She nodded again and patted my arm, a small familiar gesture which always managed to convey both understanding and dismissal. I turned away to go into the weighing room and saw one of the Stewards hurrying purposefully towards Cascade, peering at him intently. Stewards always tended to look like that when inspecting hard-driven horses for ill-treatment, but in this particular Steward’s case there was far more to his present zeal than a simple love of animals.

  I paused in mid-stride in dismay, and the princess turned her head to follow my gaze, looking back at once to my face. I met her blue eyes and saw there her flash of comprehension.

  ‘Go on,’ she said. ‘Weigh in.’

  I went on gratefully, and left her to face the man who wanted, possibly more than anything else on earth, to see me lose my jockey’s licence.

  Or, better still, my life.

  Maynard Allardeck, acting as a Steward for the Newbury meeting (a fact I had temporarily forgotten) had both bad and good reasons to detest me, Kit Fielding.

  The bad reasons were inherited and irrational and therefore the hardest to deal with. They stemmed from a feud between families that had endured for more than three centuries and had sown a violent mutual history thick with malevolent deeds. In the past, Fieldings had murdered Allardecks, and Allardecks, Fieldings. I had myself, along with my twin sister Holly, been taught from birth by our grandfather that all Allardecks were dishonest, cowardly, spiteful and treacherous, and so we would probably have gone on believing all our lives had Holly not, in a Capulet–Montague gesture, fallen in love with and married an Allardeck.

  Bobby Allardeck, her husband, was demonstrably not dishonest, cowardly, spiteful and treacherous, but on the contrary a pleasant well-meaning fellow training horses in Newmarket. Bobby and I, through his marriage, had finally in our own generation, in our own selves, laid the ancient feud to rest, but Bobby’s father, Maynard Allardeck, was still locked in the past.

  Maynard had never forgiven Bobby for what he saw as treason, and far from trying for reconciliation had intensified his indoctrinated belief that all Fieldings, Holly and I above all included, were thieving, conniving, perfidious and cruel. My serene sister Holly was demonstrably none of these things, but Maynard saw all Fieldings through distorted pathways.

  Holly had told me that when Bobby informed his father (all of them standing in Bobby and Holly’s kitchen) that Holly was pregnant, and that like it or not his grandchild would bear both Allardeck and Fielding blood and genes, she’d thought for an instant that Maynard was actually going to strangle her. Instead, with his hands literally stretching towards her throat, he’d whirled suddenly away and vomited into the sink. She’d been very shaken, telling me, and Bobby had sworn never to let his father into the house again.

  Maynard Allardeck was a member of the Jockey Club, racing’s ruling body, where he was busy climbing with his monumental public charm into every power position he could reach. Maynard Allardeck, acting as Steward already at several big meetings, was aiming for the triumvirate, the three Stewards of the Jockey Club, from among whom the Senior Steward was triannually elected.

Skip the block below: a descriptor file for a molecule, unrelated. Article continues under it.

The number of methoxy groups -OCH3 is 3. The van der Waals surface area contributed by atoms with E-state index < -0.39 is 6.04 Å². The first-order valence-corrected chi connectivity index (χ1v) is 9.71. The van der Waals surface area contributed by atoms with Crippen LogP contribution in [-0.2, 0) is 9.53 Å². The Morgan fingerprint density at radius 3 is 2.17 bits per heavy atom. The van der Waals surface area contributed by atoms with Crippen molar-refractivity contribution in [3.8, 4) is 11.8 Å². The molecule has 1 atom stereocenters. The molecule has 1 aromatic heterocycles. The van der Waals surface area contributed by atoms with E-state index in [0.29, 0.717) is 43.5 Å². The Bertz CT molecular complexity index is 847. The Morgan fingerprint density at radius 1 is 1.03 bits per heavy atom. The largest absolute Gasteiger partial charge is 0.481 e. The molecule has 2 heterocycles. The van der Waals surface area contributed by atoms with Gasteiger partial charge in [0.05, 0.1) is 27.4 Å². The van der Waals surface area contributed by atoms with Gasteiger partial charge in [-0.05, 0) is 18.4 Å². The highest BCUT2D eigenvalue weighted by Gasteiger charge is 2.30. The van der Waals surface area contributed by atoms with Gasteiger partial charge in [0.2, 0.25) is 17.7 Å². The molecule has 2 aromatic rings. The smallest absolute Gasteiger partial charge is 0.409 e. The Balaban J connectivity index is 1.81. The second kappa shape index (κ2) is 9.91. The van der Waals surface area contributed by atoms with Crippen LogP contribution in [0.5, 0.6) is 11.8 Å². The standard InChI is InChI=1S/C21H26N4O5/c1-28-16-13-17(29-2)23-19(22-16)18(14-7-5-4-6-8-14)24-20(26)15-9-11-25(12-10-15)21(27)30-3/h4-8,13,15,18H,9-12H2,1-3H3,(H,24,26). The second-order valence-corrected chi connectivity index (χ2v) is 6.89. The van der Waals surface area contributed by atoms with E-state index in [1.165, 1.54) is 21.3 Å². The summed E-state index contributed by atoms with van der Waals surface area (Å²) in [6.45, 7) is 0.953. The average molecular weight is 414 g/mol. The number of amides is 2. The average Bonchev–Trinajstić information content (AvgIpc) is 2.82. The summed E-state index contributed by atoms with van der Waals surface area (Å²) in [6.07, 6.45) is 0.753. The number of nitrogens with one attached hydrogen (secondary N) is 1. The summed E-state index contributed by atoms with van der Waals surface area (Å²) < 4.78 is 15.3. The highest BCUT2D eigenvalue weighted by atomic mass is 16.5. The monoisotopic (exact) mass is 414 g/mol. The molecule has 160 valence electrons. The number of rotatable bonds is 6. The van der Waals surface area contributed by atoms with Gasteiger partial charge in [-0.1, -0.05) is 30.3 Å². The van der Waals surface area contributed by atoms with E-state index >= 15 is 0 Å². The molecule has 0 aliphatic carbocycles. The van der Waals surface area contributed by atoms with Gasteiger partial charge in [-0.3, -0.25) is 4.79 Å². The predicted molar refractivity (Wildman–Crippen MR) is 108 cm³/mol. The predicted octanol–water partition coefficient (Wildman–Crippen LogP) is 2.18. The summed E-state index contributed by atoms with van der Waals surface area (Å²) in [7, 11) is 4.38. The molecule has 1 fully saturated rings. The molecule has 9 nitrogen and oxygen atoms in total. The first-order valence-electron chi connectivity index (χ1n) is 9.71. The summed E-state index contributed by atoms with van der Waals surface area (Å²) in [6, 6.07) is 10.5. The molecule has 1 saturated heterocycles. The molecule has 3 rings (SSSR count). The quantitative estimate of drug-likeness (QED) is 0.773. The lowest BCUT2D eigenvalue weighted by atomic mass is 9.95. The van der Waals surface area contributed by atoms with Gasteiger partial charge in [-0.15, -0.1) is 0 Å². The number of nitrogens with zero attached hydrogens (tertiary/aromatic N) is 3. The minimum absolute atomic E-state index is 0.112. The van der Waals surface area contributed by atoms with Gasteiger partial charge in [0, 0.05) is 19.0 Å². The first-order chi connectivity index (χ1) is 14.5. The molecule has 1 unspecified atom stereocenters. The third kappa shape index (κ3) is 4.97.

For a Fielding who was a jockey, the prospect of an Allardeck in a pos
ition of almost total power over him should have been devastating: and that was where Maynard’s good and comprehensible reasons for detesting me began, because I had a hold over him of such strength that he couldn’t destroy my career, life or reputation without doing the same to his own. He and I and a few others knew of it, just enough to ensure that in all matters of racing he had to be seen to treat me fairly.

  If, however, he could prove I had truly ill-treated Cascade, he would get me a fine and a suspension with alacrity and joy. In the heat of the race, in the upsurge of my own uncontrollable feelings, I hadn’t given a thought to him watching on the stands.

  I went into the weighing room and sat on the scales, and then returned to just inside the door to see what was going on outside. From the shadows, I watched Maynard talking to the princess who was wearing her blandest and most pleasant expression, both of them circling the quivering Cascade, who was steaming all over in the freezing air as Maynard had commanded Dusty to remove the net-like sweat-sheet.

  Maynard as always looked uncreased, opulent and trustworthy, an outer image which served him very well both in business deals, where he had made fortunes at others’ expense, and in social circles, where he gave largely to charity and patted himself on the back for good works. Only the comparative few who had seen the mean, rough, ruthless reality inside remained cynically unimpressed.

  He had removed his hat in deference to the princess and held it clasped to his chest, his greying fair hair brushed tidily into uncontroversial shape. He was almost squirming with the desire to ingratiate himself with the princess while at the same time denigrating her jockey, and I wasn’t certain that he couldn’t cajole her into agreeing that yes, perhaps, on this one occasion, Kit Fielding had been too hard on her horse.

  Well … they would find no weals on Cascade because I’d barely touched him with the whip. The other horse had been so close that when I’d raised my arm I found I couldn’t bring my whip down without hitting him instead of Cascade. Maynard no doubt had seen my raised arm, but it was legs, feet, wrists and fury that had done the job. There might be whip marks in Cascade’s soul, if he had one, but they wouldn’t show on his hide.